It is no wonder, thus, an outsider, be it an Englishman or any person from the Occident, still keeps on unravelling the intricacies of the societal fabric of India and its consequent political and economic ramifications. Hence, we have scholars like Mark Tully of the BBC and a Stephen Cohen of the Washington-based Brookings Institute devoting precious hours of their daily routine to research on matters pertaining to India.

And what fundamentally confounds all the scholars about India – is not how such variegated heterogeneity resides under a singular umbrella – but how India still survives as a nation-state amidst all the chaotic population growth which at times challenges Malthusian concepts, and a vicious cycle of corruption existing as an untoward malice blackening the socio-cultural ethos of the nation.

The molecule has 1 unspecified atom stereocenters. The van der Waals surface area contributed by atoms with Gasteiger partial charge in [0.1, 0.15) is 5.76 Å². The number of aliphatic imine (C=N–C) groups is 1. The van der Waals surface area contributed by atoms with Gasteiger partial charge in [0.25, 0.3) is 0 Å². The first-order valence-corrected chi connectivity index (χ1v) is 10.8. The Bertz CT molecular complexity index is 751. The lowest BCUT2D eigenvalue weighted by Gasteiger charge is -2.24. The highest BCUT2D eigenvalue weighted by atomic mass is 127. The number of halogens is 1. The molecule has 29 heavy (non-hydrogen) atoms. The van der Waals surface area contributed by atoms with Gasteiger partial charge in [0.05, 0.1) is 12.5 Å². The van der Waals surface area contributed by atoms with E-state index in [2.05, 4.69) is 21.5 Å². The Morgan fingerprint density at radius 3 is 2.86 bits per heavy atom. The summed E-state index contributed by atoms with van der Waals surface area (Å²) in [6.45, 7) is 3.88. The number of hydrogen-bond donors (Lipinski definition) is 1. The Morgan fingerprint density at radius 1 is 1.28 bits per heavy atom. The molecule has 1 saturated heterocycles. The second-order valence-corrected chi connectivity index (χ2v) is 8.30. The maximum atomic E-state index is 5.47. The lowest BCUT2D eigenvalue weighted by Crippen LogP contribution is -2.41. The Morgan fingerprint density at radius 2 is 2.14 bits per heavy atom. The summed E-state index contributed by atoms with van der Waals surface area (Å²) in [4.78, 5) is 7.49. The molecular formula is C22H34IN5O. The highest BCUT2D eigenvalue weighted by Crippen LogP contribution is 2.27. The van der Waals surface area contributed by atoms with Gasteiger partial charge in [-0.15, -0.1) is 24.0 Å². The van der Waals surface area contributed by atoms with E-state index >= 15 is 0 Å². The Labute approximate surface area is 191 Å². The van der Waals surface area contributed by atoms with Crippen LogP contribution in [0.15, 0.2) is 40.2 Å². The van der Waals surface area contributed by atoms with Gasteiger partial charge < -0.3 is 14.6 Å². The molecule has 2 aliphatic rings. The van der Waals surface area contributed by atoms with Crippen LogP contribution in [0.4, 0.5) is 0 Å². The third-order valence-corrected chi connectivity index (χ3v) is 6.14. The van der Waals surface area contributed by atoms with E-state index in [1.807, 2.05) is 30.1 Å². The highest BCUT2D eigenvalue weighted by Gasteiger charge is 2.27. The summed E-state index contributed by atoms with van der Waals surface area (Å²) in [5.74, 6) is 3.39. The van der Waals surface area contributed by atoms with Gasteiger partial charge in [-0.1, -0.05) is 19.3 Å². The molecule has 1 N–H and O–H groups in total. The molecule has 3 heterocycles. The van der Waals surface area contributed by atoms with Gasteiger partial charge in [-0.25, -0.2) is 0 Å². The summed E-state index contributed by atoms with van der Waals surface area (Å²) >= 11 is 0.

Public procurement system is an inevitable arm of the day-to-day functioning of the executive – which is bound by the Constitution to implement the laws promulgated by the independent and democratically elected sovereign legislature. The system deserves scrutiny so as to eradicate corruption which might creep in, either deliberately or inadvertently; either due to structural defects or may be due to the gross incompetence and negligence of the personnel concerned or due to the machinations of the bureaucrat-minister combo.